Its presence raises curiosity as climate change shifts its habitat northward.
Claude Thériault, a resident of Saint-Jean-sur-Richelieu, said he saw a possum on his doorstep last March.
I almost stepped on himHe says.
didelphis virginiana, called the North American or Virginian opossum, lives mainly in the United States, Mexico and Central America. Its northernmost habitat extends to Estry, Quebec, southern Ontario, and the Fraser Valley, British Columbia.
However, a few individuals have been recorded in the Monteregie region in recent years.
If the first reports in Quebec date back to 1976, then according to the Quebec Ministry of Forests, Wildlife and Parks, the population has been increasing since 2000.
People often get a little scared when they see them for the first time because they look funny.says Carol Lacasse, director of customer service for Proanima, an animal shelter that works with many South Shore municipalities.
Her shelter often receives calls to report the presence of wild animals in residents’ yards, including opossums.
They look like big rats, but they are completely different, explains Karol Lakasse, and they have whiskers… They are actually ugly and cute at the same time.
You don’t often see them along the banks of the St. Lawrence River, she adds.
but the farther south, the more you begin to see.
Some opossums have been seen north of the Saint Lawrence River in Trois Rivières in 2017, Boisbriand in 2020 and Barkmere in the Laurentian Mountains last year.
The Wildlife Department monitors reports of dead or injured animals, but because citizens are not required to report live opossums, the government has only a partial picture of how this is happening.
Claude Theriault says that it was only in the last two years that he started noticing these animals in his area. Sometimes they become victims of vehicles on the road.
Mr Theriault says the opossum he saw on his porch had frostbite scars on his ears and tail.
“Cold wounds shouldn’t come as a surprise because opossums don’t hibernate,” says Jean-Philippe Lessard, assistant professor of biology at Concordia University.
Although Jean-Philippe Lessard’s research is not directly related to opossums, his lab studies the impact of human activities on biodiversity and species distribution.
Until recently, he said, southern Quebec was probably too cold or had winters too long for species like opossums, wild turkeys and red vultures.
Colin Garroway, associate professor of biological sciences at the University of Manitoba, agrees. He believes the opossum is just the latest in a long line of species whose habitat is shifting poleward as temperatures rise.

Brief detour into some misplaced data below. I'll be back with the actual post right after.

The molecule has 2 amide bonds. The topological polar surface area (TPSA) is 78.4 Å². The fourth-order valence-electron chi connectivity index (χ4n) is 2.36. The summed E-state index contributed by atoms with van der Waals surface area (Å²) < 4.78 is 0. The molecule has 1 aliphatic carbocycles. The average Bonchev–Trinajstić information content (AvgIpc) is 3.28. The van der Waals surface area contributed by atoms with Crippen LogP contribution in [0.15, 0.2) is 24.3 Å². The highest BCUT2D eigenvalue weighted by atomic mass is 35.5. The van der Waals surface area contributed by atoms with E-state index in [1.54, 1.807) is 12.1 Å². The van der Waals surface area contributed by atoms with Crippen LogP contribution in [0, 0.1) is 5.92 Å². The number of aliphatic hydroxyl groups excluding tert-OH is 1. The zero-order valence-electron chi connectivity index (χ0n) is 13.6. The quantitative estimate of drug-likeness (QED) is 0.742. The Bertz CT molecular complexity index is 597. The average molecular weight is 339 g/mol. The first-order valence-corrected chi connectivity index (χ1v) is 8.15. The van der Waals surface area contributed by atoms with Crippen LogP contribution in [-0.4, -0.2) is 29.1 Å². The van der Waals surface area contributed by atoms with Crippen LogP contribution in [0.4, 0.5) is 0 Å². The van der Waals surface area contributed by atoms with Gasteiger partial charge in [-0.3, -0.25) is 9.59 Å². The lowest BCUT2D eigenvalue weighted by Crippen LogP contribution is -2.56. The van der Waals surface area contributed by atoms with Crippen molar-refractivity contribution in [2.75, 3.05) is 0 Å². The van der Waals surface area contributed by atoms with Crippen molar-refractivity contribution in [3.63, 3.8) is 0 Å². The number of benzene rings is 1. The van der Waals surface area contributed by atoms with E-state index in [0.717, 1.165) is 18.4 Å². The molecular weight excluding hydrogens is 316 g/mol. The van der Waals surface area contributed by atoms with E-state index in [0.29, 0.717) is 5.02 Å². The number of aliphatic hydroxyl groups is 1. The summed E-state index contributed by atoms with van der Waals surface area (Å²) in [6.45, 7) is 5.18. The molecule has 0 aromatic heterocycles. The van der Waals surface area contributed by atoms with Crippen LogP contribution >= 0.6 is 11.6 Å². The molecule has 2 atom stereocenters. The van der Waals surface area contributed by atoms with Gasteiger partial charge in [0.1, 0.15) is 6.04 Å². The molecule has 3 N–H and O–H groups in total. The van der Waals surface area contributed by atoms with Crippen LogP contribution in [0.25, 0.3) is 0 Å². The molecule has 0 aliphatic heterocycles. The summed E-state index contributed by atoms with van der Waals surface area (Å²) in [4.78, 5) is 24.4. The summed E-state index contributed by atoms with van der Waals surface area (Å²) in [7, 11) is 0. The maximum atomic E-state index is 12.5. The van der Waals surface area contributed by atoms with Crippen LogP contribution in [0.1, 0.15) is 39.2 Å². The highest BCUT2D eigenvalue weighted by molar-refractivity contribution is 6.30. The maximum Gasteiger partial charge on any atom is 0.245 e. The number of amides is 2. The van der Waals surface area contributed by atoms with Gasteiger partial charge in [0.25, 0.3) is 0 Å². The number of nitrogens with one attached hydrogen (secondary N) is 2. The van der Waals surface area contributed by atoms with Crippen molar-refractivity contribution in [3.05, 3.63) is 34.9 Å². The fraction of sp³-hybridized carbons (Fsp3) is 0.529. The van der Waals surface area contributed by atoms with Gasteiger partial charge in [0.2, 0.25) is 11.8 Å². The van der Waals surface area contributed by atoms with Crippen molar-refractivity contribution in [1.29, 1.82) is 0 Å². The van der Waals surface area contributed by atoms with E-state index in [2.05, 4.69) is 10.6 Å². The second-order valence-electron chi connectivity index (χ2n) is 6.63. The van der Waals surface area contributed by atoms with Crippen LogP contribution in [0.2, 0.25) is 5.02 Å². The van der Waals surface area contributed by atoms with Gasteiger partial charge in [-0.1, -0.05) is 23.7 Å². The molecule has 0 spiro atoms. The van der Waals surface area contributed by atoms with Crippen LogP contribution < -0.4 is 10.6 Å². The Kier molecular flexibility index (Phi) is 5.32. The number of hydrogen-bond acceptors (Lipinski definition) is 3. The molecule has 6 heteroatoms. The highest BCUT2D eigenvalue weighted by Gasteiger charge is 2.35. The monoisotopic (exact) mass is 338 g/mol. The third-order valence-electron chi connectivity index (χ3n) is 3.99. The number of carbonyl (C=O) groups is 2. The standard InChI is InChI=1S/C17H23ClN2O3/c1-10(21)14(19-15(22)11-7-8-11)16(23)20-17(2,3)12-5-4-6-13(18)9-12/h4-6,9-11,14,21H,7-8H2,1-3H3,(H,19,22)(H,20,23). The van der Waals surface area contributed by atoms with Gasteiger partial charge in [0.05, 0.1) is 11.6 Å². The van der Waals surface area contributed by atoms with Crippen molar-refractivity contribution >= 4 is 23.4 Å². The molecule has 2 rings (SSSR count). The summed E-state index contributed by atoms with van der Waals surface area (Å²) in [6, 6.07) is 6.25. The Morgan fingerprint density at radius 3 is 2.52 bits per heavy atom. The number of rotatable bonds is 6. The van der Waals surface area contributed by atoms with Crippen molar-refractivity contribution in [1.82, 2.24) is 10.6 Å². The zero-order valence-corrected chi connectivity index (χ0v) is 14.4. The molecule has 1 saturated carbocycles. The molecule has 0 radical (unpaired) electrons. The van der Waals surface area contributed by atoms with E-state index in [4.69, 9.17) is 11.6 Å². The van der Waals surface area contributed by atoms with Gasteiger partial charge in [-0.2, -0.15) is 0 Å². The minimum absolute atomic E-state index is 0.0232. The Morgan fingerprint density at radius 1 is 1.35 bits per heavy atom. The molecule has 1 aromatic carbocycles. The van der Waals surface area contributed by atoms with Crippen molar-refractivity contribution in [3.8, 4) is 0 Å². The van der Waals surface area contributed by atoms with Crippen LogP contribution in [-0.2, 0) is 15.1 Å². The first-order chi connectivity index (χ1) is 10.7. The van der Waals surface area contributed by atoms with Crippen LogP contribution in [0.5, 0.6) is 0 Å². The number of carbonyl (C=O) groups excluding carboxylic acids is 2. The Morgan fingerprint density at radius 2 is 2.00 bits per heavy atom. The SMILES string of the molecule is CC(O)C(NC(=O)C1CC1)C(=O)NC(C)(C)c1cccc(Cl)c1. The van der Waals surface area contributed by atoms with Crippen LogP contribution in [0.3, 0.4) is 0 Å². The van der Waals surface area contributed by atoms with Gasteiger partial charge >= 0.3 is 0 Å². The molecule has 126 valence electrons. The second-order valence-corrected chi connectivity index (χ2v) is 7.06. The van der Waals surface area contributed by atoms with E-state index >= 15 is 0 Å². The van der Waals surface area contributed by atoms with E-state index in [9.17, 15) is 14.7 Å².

Garroway and his colleagues studied the invasion of killer whales into Arctic waters, as well as the interbreeding of once different species of flying squirrels in the north and south.
He points out that other species that could be considered native to Quebec, such as white-tailed deer and coyotes, also migrated north in the early 1900s and 1940s.
These species suffer from urbanization as they turn to man-made food sources such as waste or, in the case of deer, new buds that grow when trees are cut down.
Colin Garroway and Jean-Philippe Lessard do not comment on how the opossum could affect Quebec’s ecosystems.
They come from a completely different evolutionary line than our mammals because they are marsupials.says Mr. Lessar.
They may have biological traits that distinguish them from our native mammal species in such a way that they do not cause harmful effects. [sur les écosystèmes]he adds.
There is no doubt in Mr. Garroway’s eyes: possums
are another indicator that we are making a significant difference.
A weapon against Lyme disease?
: laissez-les tranquilles et ne les nourrissez pas”,”text”:”Il n’en est rien : laissez-les tranquilles et ne les nourrissez pas”}}”>It’s not like that: leave them alone and don’t feed themCarole Lacasse advises.
Opossums are mistakenly considered a weapon against Lyme disease due to their insatiable appetite for ticks, but according to the Quebec Wildlife Ministry, this is not the case.
It’s true that possums
take good care of their fur and eat the ticks they find, the ministry said. However, the idea that they help reduce tick populations is misguided.
misinterpretation from a 2009 study of captive opossums that has not been replicated in the wild.
Protecting the opossum and keeping it around the house in the hope that it will protect you from Lyme disease is not only ineffective, but also harmful to the animal.the Quebec Ministry of Wildlife insists.
Based on a report by Ainsley MacLellan of CBC News.